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Harvard researchers make heart health breakthrough

May 14, 2013

Heart disease remains one of the biggest threats to senior health, but researchers from Harvard University believe they have found a potential way to reduce the effects age has on the heart. Study authors say a protein found in the blood of mice and humans - known as GDF-11 - could hold the key to rejuvenating the heart and helping older adults enjoy the benefits of healthy aging, according to findings published in the journal Cell.

To measure the effects of GDF-11, researchers looked at mice whose heart walls had become thicker - a common age-related problem in humans. After injecting the mice with the protein, the team noticed that their heart walls became thinner and began to resemble healthier, younger hearts. Although studies still need to be performed on human subjects, scientists are encouraged by the results and believe they could be a significant breakthrough in how the medical community views growing older.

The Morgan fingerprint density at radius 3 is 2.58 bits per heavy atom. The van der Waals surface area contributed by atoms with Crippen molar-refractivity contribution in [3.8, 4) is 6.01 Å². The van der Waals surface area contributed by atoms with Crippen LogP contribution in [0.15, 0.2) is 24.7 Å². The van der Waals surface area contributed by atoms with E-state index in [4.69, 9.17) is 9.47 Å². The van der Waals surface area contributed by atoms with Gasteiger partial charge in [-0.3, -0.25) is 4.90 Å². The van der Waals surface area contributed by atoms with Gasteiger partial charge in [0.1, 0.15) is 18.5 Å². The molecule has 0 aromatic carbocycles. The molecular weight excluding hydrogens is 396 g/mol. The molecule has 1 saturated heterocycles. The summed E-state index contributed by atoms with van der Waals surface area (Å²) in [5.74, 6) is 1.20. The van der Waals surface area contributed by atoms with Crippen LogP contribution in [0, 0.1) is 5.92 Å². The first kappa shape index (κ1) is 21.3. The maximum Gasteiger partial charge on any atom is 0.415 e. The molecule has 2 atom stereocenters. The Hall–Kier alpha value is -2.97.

"In this study, we were able to show that a protein that circulates in the blood is related to this aging process, and if we gave older mice this protein, we could reverse the heart aging in a very short period of time," said study leader Richard T. Lee. "We are very excited about it because it opens a new window on the most common form of heart failure."

According to the Centers for Disease Control and Prevention, heart disease is responsible for the deaths of an estimated 600,000 people each year. There are some lifestyle changes seniors can make to protect themselves, however. There are many heart-healthy foods, but oranges, kale, almonds and salmon are some of the best options, notes ABC News.